If Josh Horwitz, of the Coalition to Stop Gun Violence were a comedian--and we aren't saying he isn't one--it would be high time for someone to tell him to "get some new material." Last week, for the umpteenth time, Horwitz portrayed NRA as the nation's leading advocate of "insurrection."
Even at cursory glance, the tiresome Horwitz allegation should raise the eyebrow of anyone familiar with the gun control debate. After all, the NRA is widely recognized as supporting an armed citizenry--otherwise known as the well-regulated militia--the purposes of which, as the Supreme Court noted in District of Columbia v. Heller (2008), include "suppressing insurrections," not encouraging them.
Horwitz knows that, of course. What bothers him is the fact that the NRA and 65 percent of the American people recognize that one of the reasons that the Second Amendment protects the right to keep and bear arms is to enable the people, if necessary, to perform another militia role noted in Heller--resisting tyranny.
Horwitz and other gun control supporters like him absolutely cringe at the thought of people resisting tyranny. It could hardly be any other way. For one thing, as history has shown, resisting tyranny could require the thing that gun control supporters most despise--guns! And then there's the fact that the American Revolution was sparked by the very thing Horwitz longs for--gun control! On top of that, gun control supporters are starting to realize that tyranny is their only hope of achieving their most radical gun control goals, since public opinion, as demonstrated by recent Pew and Gallup polls, is shifting against them and Americans' gun purchases are soaring.
Since he doesn't seem to have anything else to write about, Horwitz is probably already drafting his next "NRA insurrection" rabble-rouser as we speak. So here are some facts he might want to include.
The NRA was founded by Army officers. Retired military officers and former U.S. president U.S. Grant have served as NRA's presidents. A retired Marine Corps officer served as NRA Secretary from 1994 until earlier this year. And, we're particularly proud to note, NRA members and employees have served their country in the world wars, Korea, Vietnam, Desert Storm, the Global War on Terrorism and other conflicts.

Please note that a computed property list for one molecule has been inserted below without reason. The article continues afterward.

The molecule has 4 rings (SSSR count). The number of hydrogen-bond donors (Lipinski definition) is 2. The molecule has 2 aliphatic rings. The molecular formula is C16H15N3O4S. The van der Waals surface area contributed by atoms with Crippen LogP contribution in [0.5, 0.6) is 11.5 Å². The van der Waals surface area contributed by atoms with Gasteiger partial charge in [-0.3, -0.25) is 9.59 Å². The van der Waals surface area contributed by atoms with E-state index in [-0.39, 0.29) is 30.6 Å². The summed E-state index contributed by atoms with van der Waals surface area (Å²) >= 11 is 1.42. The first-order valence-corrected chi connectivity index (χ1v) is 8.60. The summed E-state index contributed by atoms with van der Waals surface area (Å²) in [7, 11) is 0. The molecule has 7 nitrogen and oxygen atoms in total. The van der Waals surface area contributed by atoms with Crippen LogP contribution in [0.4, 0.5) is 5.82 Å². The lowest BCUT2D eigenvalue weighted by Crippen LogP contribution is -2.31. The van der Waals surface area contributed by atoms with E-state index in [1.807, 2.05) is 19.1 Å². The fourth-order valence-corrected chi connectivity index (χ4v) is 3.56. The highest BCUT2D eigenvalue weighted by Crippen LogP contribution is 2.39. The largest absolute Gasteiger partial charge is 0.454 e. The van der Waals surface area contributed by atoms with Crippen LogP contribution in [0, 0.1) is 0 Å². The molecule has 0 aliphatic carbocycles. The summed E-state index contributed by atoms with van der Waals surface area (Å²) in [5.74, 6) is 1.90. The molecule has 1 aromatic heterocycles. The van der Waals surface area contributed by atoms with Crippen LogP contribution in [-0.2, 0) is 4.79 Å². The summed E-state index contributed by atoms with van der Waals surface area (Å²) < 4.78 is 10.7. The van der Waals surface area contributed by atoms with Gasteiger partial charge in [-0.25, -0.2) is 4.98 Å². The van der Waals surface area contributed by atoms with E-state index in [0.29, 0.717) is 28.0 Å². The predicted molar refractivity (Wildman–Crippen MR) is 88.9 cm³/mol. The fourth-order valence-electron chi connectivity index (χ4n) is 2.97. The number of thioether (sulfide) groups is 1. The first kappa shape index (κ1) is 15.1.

NRA's Law Enforcement Division instructors teach more than 2,000 law enforcement agency and military firearm instructors annually. Law enforcement and military personnel participate in the annual NRA Rifle and Pistol Championships at Camp Perry, Ohio, and in the annual NRA National Police Shooting Championships in Albuquerque, New Mexico.
Our membership magazines feature articles by distinguished military veterans, such as this Introduction to the AR-15 by retired Army Special Forces Sgt. Major Kyle Lamb. NRA has fought (easy Josh, we mean that metaphorically) on Capitol Hill to protect active duty military personnel with respect to the privacy of their and their families' gun ownership. The NRA supports the Law Enforcement Officers Safety Act, under which certain active and retired law enforcement officers are able to carry concealed firearms for protection outside their home states. And if Horwitz needs anything else along these lines, he can call the NRA's Research and Information Division, and ask to speak to its former prosecutor, its former federal officer, its former Capitol Hill staffer, or its former Army NCO, all of whom can refer him to numerous other former government, law enforcement and military personnel on staff in the building.
The NRA isn't feared for the armaments owned by its employees and members, considerable though they may be. It's feared for its political, legal, and grassroots clout. That lesson is apparently lost on Mr. Horwitz, to whom we can only say, You can stop right there. We've heard that one before.